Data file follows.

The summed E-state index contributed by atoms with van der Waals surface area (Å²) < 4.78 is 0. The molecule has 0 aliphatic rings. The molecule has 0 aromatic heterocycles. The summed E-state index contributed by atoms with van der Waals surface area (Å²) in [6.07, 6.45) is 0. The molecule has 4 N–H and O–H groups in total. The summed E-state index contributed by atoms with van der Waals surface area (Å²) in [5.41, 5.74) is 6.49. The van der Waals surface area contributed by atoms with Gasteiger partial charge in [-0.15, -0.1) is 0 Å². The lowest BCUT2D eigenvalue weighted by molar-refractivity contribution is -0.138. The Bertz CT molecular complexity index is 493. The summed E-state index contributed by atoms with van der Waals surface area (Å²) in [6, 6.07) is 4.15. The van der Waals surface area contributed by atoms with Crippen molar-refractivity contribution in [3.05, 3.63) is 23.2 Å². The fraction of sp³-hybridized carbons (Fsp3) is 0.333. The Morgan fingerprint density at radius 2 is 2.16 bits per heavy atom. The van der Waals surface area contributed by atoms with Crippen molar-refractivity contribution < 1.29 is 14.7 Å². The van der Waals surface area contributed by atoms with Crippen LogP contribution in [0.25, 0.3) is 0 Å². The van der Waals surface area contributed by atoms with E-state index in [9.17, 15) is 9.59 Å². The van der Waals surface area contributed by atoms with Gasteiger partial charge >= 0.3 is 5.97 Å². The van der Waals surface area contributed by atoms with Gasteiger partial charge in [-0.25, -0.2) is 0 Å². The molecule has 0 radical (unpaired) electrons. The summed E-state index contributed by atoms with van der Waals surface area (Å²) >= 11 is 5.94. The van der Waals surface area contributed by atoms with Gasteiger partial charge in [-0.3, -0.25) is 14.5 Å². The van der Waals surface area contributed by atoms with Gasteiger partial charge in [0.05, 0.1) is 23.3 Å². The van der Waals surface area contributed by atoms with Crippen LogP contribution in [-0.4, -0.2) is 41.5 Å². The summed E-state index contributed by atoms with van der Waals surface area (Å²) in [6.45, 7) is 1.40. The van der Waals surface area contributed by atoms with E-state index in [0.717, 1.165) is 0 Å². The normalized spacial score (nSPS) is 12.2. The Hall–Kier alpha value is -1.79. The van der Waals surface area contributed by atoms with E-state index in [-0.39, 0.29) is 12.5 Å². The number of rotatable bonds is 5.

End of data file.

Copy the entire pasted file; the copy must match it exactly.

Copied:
The summed E-state index contributed by atoms with van der Waals surface area (Å²) < 4.78 is 0. The molecule has 0 aliphatic rings. The molecule has 0 aromatic heterocycles. The summed E-state index contributed by atoms with van der Waals surface area (Å²) in [6.07, 6.45) is 0. The molecule has 4 N–H and O–H groups in total. The summed E-state index contributed by atoms with van der Waals surface area (Å²) in [5.41, 5.74) is 6.49. The van der Waals surface area contributed by atoms with Gasteiger partial charge in [-0.15, -0.1) is 0 Å². The lowest BCUT2D eigenvalue weighted by molar-refractivity contribution is -0.138. The Bertz CT molecular complexity index is 493. The summed E-state index contributed by atoms with van der Waals surface area (Å²) in [6, 6.07) is 4.15. The van der Waals surface area contributed by atoms with Crippen molar-refractivity contribution in [3.05, 3.63) is 23.2 Å². The fraction of sp³-hybridized carbons (Fsp3) is 0.333. The Morgan fingerprint density at radius 2 is 2.16 bits per heavy atom. The van der Waals surface area contributed by atoms with Crippen molar-refractivity contribution < 1.29 is 14.7 Å². The van der Waals surface area contributed by atoms with Crippen LogP contribution in [0.25, 0.3) is 0 Å². The van der Waals surface area contributed by atoms with E-state index in [9.17, 15) is 9.59 Å². The van der Waals surface area contributed by atoms with Gasteiger partial charge >= 0.3 is 5.97 Å². The van der Waals surface area contributed by atoms with Gasteiger partial charge in [-0.25, -0.2) is 0 Å². The molecule has 0 radical (unpaired) electrons. The summed E-state index contributed by atoms with van der Waals surface area (Å²) >= 11 is 5.94. The van der Waals surface area contributed by atoms with Gasteiger partial charge in [-0.3, -0.25) is 14.5 Å². The van der Waals surface area contributed by atoms with Gasteiger partial charge in [0.05, 0.1) is 23.3 Å². The van der Waals surface area contributed by atoms with Crippen LogP contribution in [-0.4, -0.2) is 41.5 Å². The summed E-state index contributed by atoms with van der Waals surface area (Å²) in [6.45, 7) is 1.40. The van der Waals surface area contributed by atoms with E-state index in [0.717, 1.165) is 0 Å². The normalized spacial score (nSPS) is 12.2. The Hall–Kier alpha value is -1.79. The van der Waals surface area contributed by atoms with E-state index in [-0.39, 0.29) is 12.5 Å². The number of rotatable bonds is 5.